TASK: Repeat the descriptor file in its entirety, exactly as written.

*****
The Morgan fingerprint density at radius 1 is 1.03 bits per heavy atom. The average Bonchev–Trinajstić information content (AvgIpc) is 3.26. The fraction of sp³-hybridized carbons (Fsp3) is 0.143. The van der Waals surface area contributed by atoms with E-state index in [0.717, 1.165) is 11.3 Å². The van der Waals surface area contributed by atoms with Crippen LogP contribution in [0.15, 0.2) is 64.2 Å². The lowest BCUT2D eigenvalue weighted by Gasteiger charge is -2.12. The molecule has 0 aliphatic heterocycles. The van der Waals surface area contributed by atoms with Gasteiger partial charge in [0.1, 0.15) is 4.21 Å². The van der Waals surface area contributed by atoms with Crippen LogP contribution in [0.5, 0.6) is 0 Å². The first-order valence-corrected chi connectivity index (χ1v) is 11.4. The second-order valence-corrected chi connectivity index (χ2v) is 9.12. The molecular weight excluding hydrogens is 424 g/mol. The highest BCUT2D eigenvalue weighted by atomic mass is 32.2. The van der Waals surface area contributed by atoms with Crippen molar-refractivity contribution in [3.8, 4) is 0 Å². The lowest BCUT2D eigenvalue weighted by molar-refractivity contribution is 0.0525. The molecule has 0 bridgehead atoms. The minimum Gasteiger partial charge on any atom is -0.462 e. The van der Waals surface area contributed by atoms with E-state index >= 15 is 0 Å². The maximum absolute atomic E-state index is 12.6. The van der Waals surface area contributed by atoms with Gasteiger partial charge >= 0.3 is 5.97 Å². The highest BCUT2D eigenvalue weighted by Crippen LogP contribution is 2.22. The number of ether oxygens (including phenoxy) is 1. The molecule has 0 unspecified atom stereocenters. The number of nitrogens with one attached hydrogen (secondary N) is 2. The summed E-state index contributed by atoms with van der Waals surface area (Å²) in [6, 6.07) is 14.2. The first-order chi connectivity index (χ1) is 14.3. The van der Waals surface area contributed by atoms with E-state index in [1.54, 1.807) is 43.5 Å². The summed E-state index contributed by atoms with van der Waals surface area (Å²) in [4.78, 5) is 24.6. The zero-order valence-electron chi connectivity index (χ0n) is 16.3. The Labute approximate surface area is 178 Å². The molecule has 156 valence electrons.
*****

The Morgan fingerprint density at radius 1 is 1.03 bits per heavy atom. The average Bonchev–Trinajstić information content (AvgIpc) is 3.26. The fraction of sp³-hybridized carbons (Fsp3) is 0.143. The van der Waals surface area contributed by atoms with E-state index in [0.717, 1.165) is 11.3 Å². The van der Waals surface area contributed by atoms with Crippen LogP contribution in [0.15, 0.2) is 64.2 Å². The lowest BCUT2D eigenvalue weighted by Gasteiger charge is -2.12. The molecule has 0 aliphatic heterocycles. The van der Waals surface area contributed by atoms with Gasteiger partial charge in [0.1, 0.15) is 4.21 Å². The van der Waals surface area contributed by atoms with Crippen LogP contribution in [0.5, 0.6) is 0 Å². The first-order valence-corrected chi connectivity index (χ1v) is 11.4. The second-order valence-corrected chi connectivity index (χ2v) is 9.12. The molecular weight excluding hydrogens is 424 g/mol. The highest BCUT2D eigenvalue weighted by atomic mass is 32.2. The van der Waals surface area contributed by atoms with Crippen molar-refractivity contribution in [3.8, 4) is 0 Å². The lowest BCUT2D eigenvalue weighted by molar-refractivity contribution is 0.0525. The molecule has 0 bridgehead atoms. The minimum Gasteiger partial charge on any atom is -0.462 e. The van der Waals surface area contributed by atoms with E-state index >= 15 is 0 Å². The maximum absolute atomic E-state index is 12.6. The van der Waals surface area contributed by atoms with Gasteiger partial charge >= 0.3 is 5.97 Å². The highest BCUT2D eigenvalue weighted by Crippen LogP contribution is 2.22. The number of ether oxygens (including phenoxy) is 1. The molecule has 0 unspecified atom stereocenters. The number of nitrogens with one attached hydrogen (secondary N) is 2. The summed E-state index contributed by atoms with van der Waals surface area (Å²) in [6, 6.07) is 14.2. The first-order chi connectivity index (χ1) is 14.3. The van der Waals surface area contributed by atoms with E-state index in [1.54, 1.807) is 43.5 Å². The summed E-state index contributed by atoms with van der Waals surface area (Å²) in [4.78, 5) is 24.6. The zero-order valence-electron chi connectivity index (χ0n) is 16.3. The Labute approximate surface area is 178 Å². The molecule has 156 valence electrons.